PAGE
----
Benefits for the Terminally Ill

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Attendance Allowance, Personal Independence Payment and Employment and Support Allowance can be claimed quickly under special rules if you are terminally ill and are not already receiving one of these benefits.

Note: this leaflet gives a brief summary of benefits for the terminally ill and is for guidance only. It does not cover all situations, nor is it a full statement of the law. Sources of further, more detailed information are given at the end.

Attendance Allowance is a tax-free benefit if you are aged 65 or over and you need care. See separate leaflet called Attendance Allowance.

Personal Independence Payment is a tax-free benefit for people aged under 65 who have care needs or problems with getting about. See separate leaflet called Personal Independence Payment.

Employment and Support Allowance is a benefit if you are aged under 65, and have problems working because of an illness or disability. See separate leaflet called Employment and Support Allowance.

The definition used by the Department for Work and Pensions, when they assess a claim under the special rules, is that a person is suffering from a progressive disease, and their death can be reasonably expected within six months.

Under normal rules for Attendance Allowance and Personal Independence Payment a person has to have needed care for a certain length of time before they can get these benefits. Under the special rules there is no such qualifying period, neither does the person have to prove what care they need.

People who are terminally ill do not need to have a medical examination if they are claiming Employment and Support Allowance and they do not need to wait 13 weeks before getting a component.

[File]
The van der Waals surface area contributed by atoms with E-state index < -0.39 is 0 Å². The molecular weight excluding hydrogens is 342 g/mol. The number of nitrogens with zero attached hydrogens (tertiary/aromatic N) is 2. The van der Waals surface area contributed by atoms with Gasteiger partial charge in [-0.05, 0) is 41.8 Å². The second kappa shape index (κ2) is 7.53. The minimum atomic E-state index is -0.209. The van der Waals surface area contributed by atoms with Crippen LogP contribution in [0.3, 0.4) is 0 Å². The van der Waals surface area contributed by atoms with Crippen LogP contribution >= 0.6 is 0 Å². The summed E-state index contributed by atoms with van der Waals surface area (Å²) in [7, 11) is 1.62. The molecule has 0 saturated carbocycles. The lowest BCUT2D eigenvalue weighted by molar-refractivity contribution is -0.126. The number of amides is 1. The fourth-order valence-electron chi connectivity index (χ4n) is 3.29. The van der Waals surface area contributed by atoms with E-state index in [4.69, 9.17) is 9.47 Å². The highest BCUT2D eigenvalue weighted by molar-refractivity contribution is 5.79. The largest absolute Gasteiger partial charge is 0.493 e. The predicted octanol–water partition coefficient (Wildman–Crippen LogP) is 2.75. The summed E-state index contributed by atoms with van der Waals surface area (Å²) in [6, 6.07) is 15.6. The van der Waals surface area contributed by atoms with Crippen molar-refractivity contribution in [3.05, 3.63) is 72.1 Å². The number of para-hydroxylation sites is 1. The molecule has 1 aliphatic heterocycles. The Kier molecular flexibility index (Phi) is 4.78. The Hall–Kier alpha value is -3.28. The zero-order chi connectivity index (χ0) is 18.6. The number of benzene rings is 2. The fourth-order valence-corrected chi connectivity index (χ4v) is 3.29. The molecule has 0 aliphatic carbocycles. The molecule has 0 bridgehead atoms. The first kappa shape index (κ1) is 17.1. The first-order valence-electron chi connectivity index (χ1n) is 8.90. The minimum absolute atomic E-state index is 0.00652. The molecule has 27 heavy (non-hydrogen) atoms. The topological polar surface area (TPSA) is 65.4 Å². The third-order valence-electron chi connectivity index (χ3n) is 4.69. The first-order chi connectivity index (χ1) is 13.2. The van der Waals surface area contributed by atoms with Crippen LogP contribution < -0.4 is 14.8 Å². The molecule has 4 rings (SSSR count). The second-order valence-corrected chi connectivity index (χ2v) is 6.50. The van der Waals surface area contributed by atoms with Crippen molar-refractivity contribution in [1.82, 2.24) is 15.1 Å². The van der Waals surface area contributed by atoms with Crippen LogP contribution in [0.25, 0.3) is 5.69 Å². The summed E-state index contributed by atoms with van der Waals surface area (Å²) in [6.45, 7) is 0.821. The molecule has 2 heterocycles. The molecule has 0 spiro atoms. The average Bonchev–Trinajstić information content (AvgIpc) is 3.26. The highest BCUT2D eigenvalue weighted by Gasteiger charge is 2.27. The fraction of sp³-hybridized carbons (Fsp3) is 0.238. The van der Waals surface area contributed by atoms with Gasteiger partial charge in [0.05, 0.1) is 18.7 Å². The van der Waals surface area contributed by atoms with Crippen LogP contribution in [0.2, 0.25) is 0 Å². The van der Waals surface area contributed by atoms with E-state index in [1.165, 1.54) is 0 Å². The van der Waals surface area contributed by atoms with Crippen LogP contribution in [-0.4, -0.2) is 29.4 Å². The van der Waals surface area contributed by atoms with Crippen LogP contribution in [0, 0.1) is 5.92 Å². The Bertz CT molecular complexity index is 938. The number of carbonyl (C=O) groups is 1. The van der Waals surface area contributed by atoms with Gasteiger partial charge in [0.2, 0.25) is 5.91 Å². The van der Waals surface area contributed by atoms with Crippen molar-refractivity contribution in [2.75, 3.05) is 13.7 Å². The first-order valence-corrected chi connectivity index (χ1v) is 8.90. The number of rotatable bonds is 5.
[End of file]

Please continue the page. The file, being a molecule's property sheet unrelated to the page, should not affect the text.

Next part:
This means there is much less information that the person has to enter on the claim form. Claims made under the special rules are given priority treatment.

The claim can be made either by the person who is terminally ill or by someone acting on their behalf. If the claim is made on behalf of the terminally ill person, it is not necessary for them to sign the form. This may be appropriate where a person has not been told the full nature of their condition. If the claim has been made by another person, the terminally ill person will be notified that a claim has been made for Attendance Allowance or Personal Independence Payment. However, they will not be told that the claim has been made under the special rules.

Claims should be made on the Personal Independence Payment (people aged under 65), Attendance Allowance (people aged over 65) and Employment and Support Allowance (people aged under 65) claim forms.

A short medical report about the terminally ill person's condition must be sent in with the claim forms for Attendance Allowance and Personal Independence Payment. This report is called DS1500 and is available from a doctor, specialist or consultant.

It is not necessary to see the doctor to obtain the report. A nurse or doctor's receptionist can be asked to arrange for the report to be issued.

Original Author:
Dr Tim Kenny
Current Version:
Peer Reviewer:
Dr Hayley Willacy
Document ID:
4470 (v44)
Last Checked:
Next Review:
The Information Standard - certified member
See also: Palliative Care written for professionals

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